So you’re about to move into a new home and are now investigating different home insurance policies for which you’re getting a million and one quotes. Before you sign on the dotted line for the necessary evil of home insurance, there are a few things about which you should probably be aware. Today’s world is a stormy ocean of different required insurance types – pet, medical, life (which, tautologically, only covers you when your life comes to an end), car, travel, umbrella, and home insurance are but some of the policy types you need in order to function as a real adult. And each of those types have different criteria and exclusions, and before you know it – you’re drowning in the fine print and jargon. Titan Electrical would like to buoy you up and steer you through the murky waters of ensuring that your home insurance covers you for electrical faults and damages.
You may have finally selected your home insurer, but the first thing you need to know is that home insurance doesn’t automatically cover you for electrical faults. In this article on moneyshop, Santie Steven from Insurance Busters explains that “This cover is not automatically included. Some insurers will offer additional cover to be taken out, called mechanical and electrical breakdown cover. The client needs to pay extra to enjoy this cover. It is important that client[s] understand the terms and conditions under this additional section that can be taken out at an additional cost as there may be many exclusions.” So, check your fineprint and go back to the drawing board if necessary.
Other insurers may only offer the option in a very limited way whereby the homeowner can contact a company to investigate issues, and the call-out fee and first hour of labour may be covered under his/her insurance policy. The cover ranges between R5k to R20k, and Stevens explains that “The higher the insured amount chosen by the client the higher the monthly rate will be. This cover is for electrical or mechanical breakdown on white goods. Therefore the insurer will always request a damage report. There is normally an excess (1st uninsurable amount) payable.” If you’re happy with that option, then it’s smooth sailing. But what if you’re after more comprehensive cover? And what are all of the possible exclusions?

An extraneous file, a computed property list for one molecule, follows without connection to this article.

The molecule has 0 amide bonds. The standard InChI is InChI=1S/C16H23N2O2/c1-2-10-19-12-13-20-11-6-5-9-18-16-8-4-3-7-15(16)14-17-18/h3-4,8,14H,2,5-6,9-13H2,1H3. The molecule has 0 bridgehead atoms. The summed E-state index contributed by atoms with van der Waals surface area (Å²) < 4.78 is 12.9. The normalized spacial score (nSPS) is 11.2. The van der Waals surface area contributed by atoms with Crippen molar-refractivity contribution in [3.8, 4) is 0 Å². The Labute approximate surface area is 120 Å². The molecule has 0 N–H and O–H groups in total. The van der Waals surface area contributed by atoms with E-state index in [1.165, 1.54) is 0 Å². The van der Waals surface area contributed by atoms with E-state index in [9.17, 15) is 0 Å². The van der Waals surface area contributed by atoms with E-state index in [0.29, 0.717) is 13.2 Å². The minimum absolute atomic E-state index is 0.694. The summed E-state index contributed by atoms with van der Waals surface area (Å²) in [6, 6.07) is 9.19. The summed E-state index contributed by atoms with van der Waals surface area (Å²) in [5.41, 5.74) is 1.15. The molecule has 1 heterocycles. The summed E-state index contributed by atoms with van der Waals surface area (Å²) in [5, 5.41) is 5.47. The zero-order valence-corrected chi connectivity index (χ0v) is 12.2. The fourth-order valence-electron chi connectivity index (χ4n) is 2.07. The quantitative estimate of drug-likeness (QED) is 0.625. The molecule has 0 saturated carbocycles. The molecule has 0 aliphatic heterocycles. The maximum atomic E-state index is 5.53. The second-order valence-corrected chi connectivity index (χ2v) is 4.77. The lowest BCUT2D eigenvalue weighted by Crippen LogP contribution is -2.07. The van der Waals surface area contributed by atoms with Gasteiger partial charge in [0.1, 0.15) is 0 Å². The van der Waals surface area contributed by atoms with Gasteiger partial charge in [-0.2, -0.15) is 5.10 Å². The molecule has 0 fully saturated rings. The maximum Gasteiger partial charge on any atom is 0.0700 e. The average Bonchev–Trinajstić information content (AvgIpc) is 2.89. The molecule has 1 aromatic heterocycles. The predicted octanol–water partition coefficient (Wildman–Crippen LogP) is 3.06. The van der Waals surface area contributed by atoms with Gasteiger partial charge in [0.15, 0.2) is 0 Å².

Exclusions aren’t standardised, and each insurer has different exclusions. Stevens explains that “Normal exclusions by insurers who do offer [electrical damage] cover as an additional add on, will be wear and tear, damage caused by rodents and cockroaches, etc.,” and adds that damage caused by power surges is excluded by most insurers and isn’t covered. It all boils down to being specific when you request insurance cover since – according to Stevens – “If damage is caused due to a power surge and the client did not specifically request this cover to be included under the contents and building section of the cover, it will be excluded, even under the mechanical and electrical section of a policy if this was available to add on. … Insurers who normally do offer mechanical and electrical breakdown cover, will normally offer accidental damage as well. Accidental damage is normally excluded on certain items in the house and this extension must be taken out and paid for to enjoy cover. If accidental damage [is] automatically included and forms part of the cover it is limited and the client should ensure they understand the exclusion on their policy.”
Surge protection is particularly important in a place like South Africa, and is electrical fire damage insurance. Simply put, whip out a magnifying glass and make sure you peruse that fine print very, very carefully. Know what type of insurance is best suited to your specific needs, and make sure that you discuss those needs with your insurance broker. Ask questions about what is excluded and what is covered when requesting electrical faults and damages insurance. When it comes to ensuring that you and your expensive goodies and gadgets are protected, there really is no such thing as a stupid question.